Center for Cyber and Homeland Security Fellow Clint Watts discussed his new book and the manipulation of social media by Russia and other groups.
By B.L. Wilson
Entities that can aggregate individual’s personal data will define social media influence in the future, a senior fellow at the George Washington University’s Center for Cyber and Homeland Security (CCHS) said.
Clint Watts, a former FBI agent and terrorism expert who is also an analyst for NBC and MSNBC, said public relations firms, political campaigns and the global oligarchy would be among the groups vying for that influence.
That scenario will happen, he said, “if they can advance technology to harness that information so quickly that they can deliver the narrative that they know you want at the time you are most susceptible to it to advance their agenda.”
Mr. Watts was speaking Tuesday at GW during an event at the Marvin Center Amphitheater to promote his new book, “Messing with the Enemy: Surviving in a Social Media World of Hackers, Terrorists, Russians and Fake News.” The book examines the manipulation of information and propaganda wars being waged in social media.
CCHS Director Frank Cilluffo introduced Mr. Watts by tracing his association with him to the Combatting Terrorism Center at West Point where he said he was impressed by Mr. Watt’s ability to impose structure on complex ideas.
“As much as technology changes, human nature remains consistent,” Mr. Cilluffo said, adding that he appreciated Mr. Watts’ “smarts” in understanding Russian adversaries and terrorists using social media.
Mr. Watts said hackers were the first people to manipulate cyberspace. “It was all fun,” he said, but criminals quickly realized they were onto something. Next came terrorists seeking a larger audience, according to Mr. Watts. Though social media contributed to populist movements such as the Arab Spring and gave rise to al-Qaeda, he said, technology was also their undoing.
“The victory went to those who were best organized behind the scenes and had a ground game,” Mr. Watts said.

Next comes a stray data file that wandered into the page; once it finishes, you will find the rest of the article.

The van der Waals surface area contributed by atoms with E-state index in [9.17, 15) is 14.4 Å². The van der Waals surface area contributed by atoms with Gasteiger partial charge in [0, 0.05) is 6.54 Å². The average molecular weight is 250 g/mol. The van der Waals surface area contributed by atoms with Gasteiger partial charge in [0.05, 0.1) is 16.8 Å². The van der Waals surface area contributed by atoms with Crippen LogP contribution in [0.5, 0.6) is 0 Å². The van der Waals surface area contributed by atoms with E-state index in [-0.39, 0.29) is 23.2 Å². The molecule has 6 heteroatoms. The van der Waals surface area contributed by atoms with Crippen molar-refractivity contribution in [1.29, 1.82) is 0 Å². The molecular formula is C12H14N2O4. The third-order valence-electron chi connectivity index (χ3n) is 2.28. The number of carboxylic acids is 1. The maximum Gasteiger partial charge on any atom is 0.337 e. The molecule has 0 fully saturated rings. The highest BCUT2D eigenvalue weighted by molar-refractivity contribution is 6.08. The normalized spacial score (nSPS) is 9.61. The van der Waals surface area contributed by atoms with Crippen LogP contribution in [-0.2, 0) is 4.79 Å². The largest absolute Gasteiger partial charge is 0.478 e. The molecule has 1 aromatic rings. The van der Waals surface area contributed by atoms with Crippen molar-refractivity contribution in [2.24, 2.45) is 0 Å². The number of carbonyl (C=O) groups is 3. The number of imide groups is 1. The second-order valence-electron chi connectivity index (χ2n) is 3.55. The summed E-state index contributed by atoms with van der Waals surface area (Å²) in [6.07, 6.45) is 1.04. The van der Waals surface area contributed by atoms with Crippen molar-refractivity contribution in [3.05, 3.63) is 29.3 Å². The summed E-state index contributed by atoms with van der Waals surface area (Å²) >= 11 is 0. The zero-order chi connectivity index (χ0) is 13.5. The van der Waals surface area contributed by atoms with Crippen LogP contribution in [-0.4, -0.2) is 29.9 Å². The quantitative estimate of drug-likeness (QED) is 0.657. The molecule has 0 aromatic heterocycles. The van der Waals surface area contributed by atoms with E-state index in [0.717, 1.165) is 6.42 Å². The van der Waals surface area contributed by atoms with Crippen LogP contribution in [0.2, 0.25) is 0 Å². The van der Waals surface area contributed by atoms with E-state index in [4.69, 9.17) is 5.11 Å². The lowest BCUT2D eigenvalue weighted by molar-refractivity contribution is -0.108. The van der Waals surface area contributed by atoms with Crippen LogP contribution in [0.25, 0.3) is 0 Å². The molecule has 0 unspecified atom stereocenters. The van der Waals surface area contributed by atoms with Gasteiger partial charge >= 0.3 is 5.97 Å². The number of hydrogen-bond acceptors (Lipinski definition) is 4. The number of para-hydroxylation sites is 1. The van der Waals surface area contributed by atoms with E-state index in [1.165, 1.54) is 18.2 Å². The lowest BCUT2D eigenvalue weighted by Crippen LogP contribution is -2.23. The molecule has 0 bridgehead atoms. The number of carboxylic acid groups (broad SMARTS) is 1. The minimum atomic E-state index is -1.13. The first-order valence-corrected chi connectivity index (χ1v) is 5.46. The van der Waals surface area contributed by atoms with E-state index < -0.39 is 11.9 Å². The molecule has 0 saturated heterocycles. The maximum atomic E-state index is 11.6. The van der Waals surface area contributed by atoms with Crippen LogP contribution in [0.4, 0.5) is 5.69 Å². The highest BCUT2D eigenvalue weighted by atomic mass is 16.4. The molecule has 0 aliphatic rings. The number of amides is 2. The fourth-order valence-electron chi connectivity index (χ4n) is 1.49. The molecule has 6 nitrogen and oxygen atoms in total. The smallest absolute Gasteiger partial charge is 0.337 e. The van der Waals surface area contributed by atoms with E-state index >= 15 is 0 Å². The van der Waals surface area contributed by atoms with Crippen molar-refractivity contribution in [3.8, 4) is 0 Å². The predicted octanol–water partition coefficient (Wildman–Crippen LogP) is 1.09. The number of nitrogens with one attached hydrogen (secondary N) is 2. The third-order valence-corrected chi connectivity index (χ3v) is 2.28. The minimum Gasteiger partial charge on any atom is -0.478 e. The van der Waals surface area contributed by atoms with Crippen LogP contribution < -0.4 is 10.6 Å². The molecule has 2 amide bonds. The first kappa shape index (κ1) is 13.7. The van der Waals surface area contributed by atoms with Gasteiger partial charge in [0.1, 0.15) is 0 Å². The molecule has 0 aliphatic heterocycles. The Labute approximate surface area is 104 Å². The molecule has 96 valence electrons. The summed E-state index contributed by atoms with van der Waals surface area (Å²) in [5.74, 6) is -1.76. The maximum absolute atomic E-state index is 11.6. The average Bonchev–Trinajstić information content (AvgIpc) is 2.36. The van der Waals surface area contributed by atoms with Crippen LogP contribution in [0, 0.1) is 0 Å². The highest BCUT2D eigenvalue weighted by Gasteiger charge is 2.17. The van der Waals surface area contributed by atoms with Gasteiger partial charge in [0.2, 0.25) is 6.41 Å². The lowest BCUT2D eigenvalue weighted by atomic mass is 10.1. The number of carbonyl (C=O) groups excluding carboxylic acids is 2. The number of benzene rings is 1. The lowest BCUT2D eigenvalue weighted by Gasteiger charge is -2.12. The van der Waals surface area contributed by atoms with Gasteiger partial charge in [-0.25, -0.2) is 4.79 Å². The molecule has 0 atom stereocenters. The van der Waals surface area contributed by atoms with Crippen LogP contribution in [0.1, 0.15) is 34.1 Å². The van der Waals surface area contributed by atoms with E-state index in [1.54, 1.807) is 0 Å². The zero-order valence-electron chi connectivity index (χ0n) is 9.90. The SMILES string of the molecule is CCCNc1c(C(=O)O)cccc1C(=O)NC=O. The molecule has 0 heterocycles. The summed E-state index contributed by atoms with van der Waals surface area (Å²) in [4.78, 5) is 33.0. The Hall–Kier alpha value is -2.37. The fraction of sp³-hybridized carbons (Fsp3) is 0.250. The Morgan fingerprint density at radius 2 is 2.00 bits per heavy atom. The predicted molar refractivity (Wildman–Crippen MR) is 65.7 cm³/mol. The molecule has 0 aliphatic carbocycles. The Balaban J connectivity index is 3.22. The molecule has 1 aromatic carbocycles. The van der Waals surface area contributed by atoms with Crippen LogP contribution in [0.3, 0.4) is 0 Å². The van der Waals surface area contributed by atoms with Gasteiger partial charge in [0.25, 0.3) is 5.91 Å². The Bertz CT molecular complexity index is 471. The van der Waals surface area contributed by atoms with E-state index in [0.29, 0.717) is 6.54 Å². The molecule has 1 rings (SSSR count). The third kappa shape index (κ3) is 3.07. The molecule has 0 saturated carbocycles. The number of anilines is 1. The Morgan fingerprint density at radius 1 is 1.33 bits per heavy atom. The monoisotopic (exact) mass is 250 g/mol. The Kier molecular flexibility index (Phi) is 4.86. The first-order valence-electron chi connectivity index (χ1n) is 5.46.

Nation states were the next generation to use social media to exercise influence, and no one has done it better than the Russians, according to Mr. Watts, because they’ve always understood information warfare better than Americans and other countries in the West.
“You can create a news source in a day,” he said. “You can create a new avatar in a second. You can make people look like and feel like the target audience, which is always the toughest challenge in influence.”
Even as Russians engaged in disinformation campaigns, he said, “social media nations” began to develop, based on filters and algorithms of preferences that feed us what consumers say they want.
“We were selective in choosing what we like and don’t like, what we retweet, what we forward and what we block,” he explained.
The risk he said is that the virtual nation may overtake the actual or physical nation. “The more people are tied more in hashtags, avatars, the way we saw with ISIS or even what we saw with our own political situation, the more dangerous it is,” Mr. Watts said.
In the conversation that followed, Mr. Cilluffo asked, “What can the government or social media companies do to push back?”
Mr. Watts said that “awareness is the first step.”
He said the Russian playbook has been less effective in Germany and France because people are now aware of it. Special Counsel Robert Mueller’s indictment of Russians involved in trolling Americans on the internet during the 2016 political campaign also helped, he said, especially by providing specific examples of conversations that were intercepted during the investigation.
Mr. Watts said he is concerned that the U.S. government has not yet provided leadership around the issue or implemented a plan of action as it did with counterterrorism initiatives. Ultimately, he said, the response must come from Americans since the Russians have leapfrogged government and gone directly to the people.
“Victory in this fight will not come from the government. It will be civil society,” Mr. Watts said.